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DT Cancels FMC Service

Has pulled the plug on its unsuccessful FMC service launched in October last year

Michelle Donegan

March 13, 2007

3 Min Read
DT Cancels FMC Service

Deutsche Telekom AG (NYSE: DT) confirmed today that it canceled its fixed/mobile convergence (FMC) service, called T-One, missing an FMC opportunity on its home turf.

The German operator officially says the reason for cancelling the SIP-WiFi/GSM service was because it wants to focus on broadband and mobile Internet services. The T-One FMC service was evaluated during a recent product review and it didn't fit with CEO Rene Obermann's new strategy. (See DT Plans Strategy Revamp and DT Outlines Strategy.)

The service failed to take off because it was simply too expensive, poorly marketed, and lacked compelling features. [Ed. note: Other than that, it was fine.] There was only one handset available, which was supplied by Chinese vendor Foxconn Electronics Inc. T-One had fewer than than 10,000 subscribers since its launch in August last year.

The service was also in conflict with fixed/mobile substitution (FMS) offers from wireless division T-Mobile International AG .

"It's not at all surprising that T-Com is taking this product out of its portfolio," says Patrick Donegan, Heavy Reading senior analyst, and author of the report, "Wireless VOIP & the Future of Carrier Voice Services." "The whole value proposition of T-One has been flawed from the start. As for the Foxconn handset itself, it falls woefully short of what German consumers are looking for in terms of design and features."

Also, T-One was up against the popular and cheaper FMS home zone services, which are something of a phenomenon in Germany. "It's a German Wunderkind of service," says Emma Morh-McClune, principal analyst at Current Analysis .

Germany is the incubator for home zone services, says Mohr-McClune. A home zone service is a simple tarriff plan aimed at fixed/mobile substitution. Users specify a home zone with their mobile operator and receive a SIM card that is programmed to recognize when they are in their home zone. When in the home zone, which is defined by the coverage area of the base station nearest their home, users are charged at fixed-line rates or less. The service is compelling in Germany because users can keep their fixed-line number when calling on their mobile phone from their home zone.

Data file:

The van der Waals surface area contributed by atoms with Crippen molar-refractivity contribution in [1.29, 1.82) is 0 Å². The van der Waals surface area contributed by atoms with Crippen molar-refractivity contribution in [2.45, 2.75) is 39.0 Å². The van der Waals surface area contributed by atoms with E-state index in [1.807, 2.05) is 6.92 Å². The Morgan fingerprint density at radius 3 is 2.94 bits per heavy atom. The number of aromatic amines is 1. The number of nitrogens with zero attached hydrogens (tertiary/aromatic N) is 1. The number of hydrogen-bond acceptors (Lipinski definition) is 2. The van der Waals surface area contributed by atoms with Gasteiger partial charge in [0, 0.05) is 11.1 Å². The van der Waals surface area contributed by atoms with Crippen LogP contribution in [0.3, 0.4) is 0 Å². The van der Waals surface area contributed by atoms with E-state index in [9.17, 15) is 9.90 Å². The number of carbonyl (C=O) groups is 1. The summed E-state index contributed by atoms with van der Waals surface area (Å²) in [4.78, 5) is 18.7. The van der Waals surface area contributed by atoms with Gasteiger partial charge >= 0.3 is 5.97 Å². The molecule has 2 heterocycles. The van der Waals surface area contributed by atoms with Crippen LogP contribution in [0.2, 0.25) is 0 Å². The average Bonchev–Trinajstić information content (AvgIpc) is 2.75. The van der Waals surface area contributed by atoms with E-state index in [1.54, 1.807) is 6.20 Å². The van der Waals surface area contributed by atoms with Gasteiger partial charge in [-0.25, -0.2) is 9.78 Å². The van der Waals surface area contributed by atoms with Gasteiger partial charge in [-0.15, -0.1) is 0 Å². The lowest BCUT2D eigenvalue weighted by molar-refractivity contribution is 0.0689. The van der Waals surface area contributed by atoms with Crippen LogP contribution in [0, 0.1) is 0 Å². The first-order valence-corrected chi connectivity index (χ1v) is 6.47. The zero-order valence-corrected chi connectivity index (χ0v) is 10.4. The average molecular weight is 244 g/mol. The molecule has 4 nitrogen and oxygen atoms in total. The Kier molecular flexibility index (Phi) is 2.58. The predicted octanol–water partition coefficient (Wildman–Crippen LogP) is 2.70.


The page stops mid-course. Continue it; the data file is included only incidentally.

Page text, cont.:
Vodafone Germany revealed that it had more than two million subscribers to its "Zuhause" home zone service at the end of January, which is one-tenth of its subscriber base in Germany. "For a single access line, that's pretty phenomenal," says Mohr-McClune.

The T-One service was in direct conflict with T-Mobile's @Home home zone service, which has been very successful.

"[Home zone] services are very good at suscriber acquisition, and all the operators have a substantial number of home zone subscribers," says Morh-McClune.

Deutsche Telekom's FMC setback does not mean other operators' services are doomed to a similar fate. Orange (NYSE: FTE) reportedly has 100,000 units shipped for its UMA-based Unik service. It had 64,000 units at the end of last year, and reportedly another 36,000 in the two months since.

— Michelle Donegan, European Editor, Light Reading

About the Author(s)

Michelle Donegan

Michelle Donegan is an independent technology writer who has covered the communications industry for the last 20 years on both sides of the Pond. Her career began in Chicago in 1993 when Telephony magazine launched an international title, aptly named Global Telephony. Since then, she has upped sticks (as they say) to the UK and has written for various publications including Communications Week International, Total Telecom and, most recently, Light Reading.  

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